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Hi, I'm Nicola - welcome to a blog about family travel around the world, without leaving the UK.
I love travel adventures, but to save cash and keep my family's carbon footprint lower, I dreamt up a unique stay-at-home travel experience. So far I've visited 110 countries... without leaving the UK. Join me exploring the next 86! Or have a look at the "countries" you can discover within the UK by scrolling the labels (below right). Here's to happy travel from our doorsteps. See www.nicolabaird.com for info about the seven books I've written, a link to my other blog on thrifty, creative childcare (homemadekids.wordpress.com) or to contact me.

Friday, 26 October 2007

Stinkhorn and snakes

Pete, Nicola, Lola, 9, and Nell, 6, spent three happy months during the summer of 2007 traveling around Britain. Now we’re home but the travel bug is still there. Join us for occasional sightseeing plus tips on how to shrink your carbon footprint… This post is from Nicola (pic is of Nell with a puffball found earlier in the year during a Yorkshire walk)

We are staying near Roydon Common (NNR), a mix of heathland and boggy areas fringed by oak and silver birch, which the Norfolk Wildlife Trust calls “one of the most important wildlife sites in the country.” For anyone not used to Norfolk it takes a while to see this wildlife. The birdlife requires early starts and dusk patrols; the knowledge that there are adders is scary enough to keep you on the track (even though snakes are not really around at this time of the year) and the heath itself is patrolled by Exmoor ponies who are expected to keep the grass short and keep the bilberry bushes low. The ponies would have to be very greedy to manage this in such a big area, and as a result the golden autumn colours of the longer patches of grassland transform this heath into lion country. I’ve never seen anything like this in Britain but it isn’t dissimilar to the baked grassy area below the Ngong Hills in Kenya (famous for Meryl Streep’s portrayal of Isak Dinesen in the film Out of Africa).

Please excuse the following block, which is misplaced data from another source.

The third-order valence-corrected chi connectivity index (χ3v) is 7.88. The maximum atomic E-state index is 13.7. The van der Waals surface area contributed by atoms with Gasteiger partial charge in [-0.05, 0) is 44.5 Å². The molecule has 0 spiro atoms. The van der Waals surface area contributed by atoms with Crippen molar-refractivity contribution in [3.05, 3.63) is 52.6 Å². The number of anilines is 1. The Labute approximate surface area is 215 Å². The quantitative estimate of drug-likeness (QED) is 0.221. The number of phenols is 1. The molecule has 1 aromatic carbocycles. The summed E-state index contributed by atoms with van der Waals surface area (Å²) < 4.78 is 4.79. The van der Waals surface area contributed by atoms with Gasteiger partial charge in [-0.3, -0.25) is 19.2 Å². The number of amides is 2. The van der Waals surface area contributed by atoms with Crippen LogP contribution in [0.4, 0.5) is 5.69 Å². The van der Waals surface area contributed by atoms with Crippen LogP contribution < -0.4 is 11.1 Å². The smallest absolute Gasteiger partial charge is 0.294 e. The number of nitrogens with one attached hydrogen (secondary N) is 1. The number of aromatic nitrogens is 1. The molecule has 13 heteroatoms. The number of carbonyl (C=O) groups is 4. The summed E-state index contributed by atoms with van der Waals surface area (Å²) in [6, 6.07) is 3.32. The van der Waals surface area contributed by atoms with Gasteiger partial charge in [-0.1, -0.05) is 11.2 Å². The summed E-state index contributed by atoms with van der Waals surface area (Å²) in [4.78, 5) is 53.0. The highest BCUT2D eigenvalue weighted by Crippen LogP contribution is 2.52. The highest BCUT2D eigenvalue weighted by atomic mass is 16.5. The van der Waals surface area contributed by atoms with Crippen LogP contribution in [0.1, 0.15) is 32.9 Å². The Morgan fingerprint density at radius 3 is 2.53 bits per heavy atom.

Along the footpaths mushrooms are springing up. My in-laws were farmers of the old school so didn’t seem to rate any of the country’s natural gifts (blackberries, damsons, nettles, elderberries etc). As a result I had to buy a new fungi book in order to identify what we’re seeing on our walks. Most exciting spot so far is the spectacularly rude looking Stinkhorn (the best known member, arf arf, of the Phallaceae family) with its crumply, wet look black thimble-shaped head and a longish (15cm) cylindrical stem. It smelt horrible, but is not old enough yet to stink out a big area around it. We’re now hoping to find an unhatched Stinkhorn egg to try and hatch out on damp tissue under a jam jar.

Norfolk is very low lying and much of it is reclaimed land. Even in the garden this is obvious – especially if you are used to the heavy clay soils of Essex/Herts/London – as in Norfolk the soil is loamy enough to run through hands like sand. Sometimes I even find shells, but I think they’ve probably been put in the borders by Lola and Nell after day trips to the sea. Given that climate change will see the sea levels rising it’ll be interesting – horrifying? – to find out what panic plan this county has for dealing with flooding. My next task is to log on to the council’s website and have a look…

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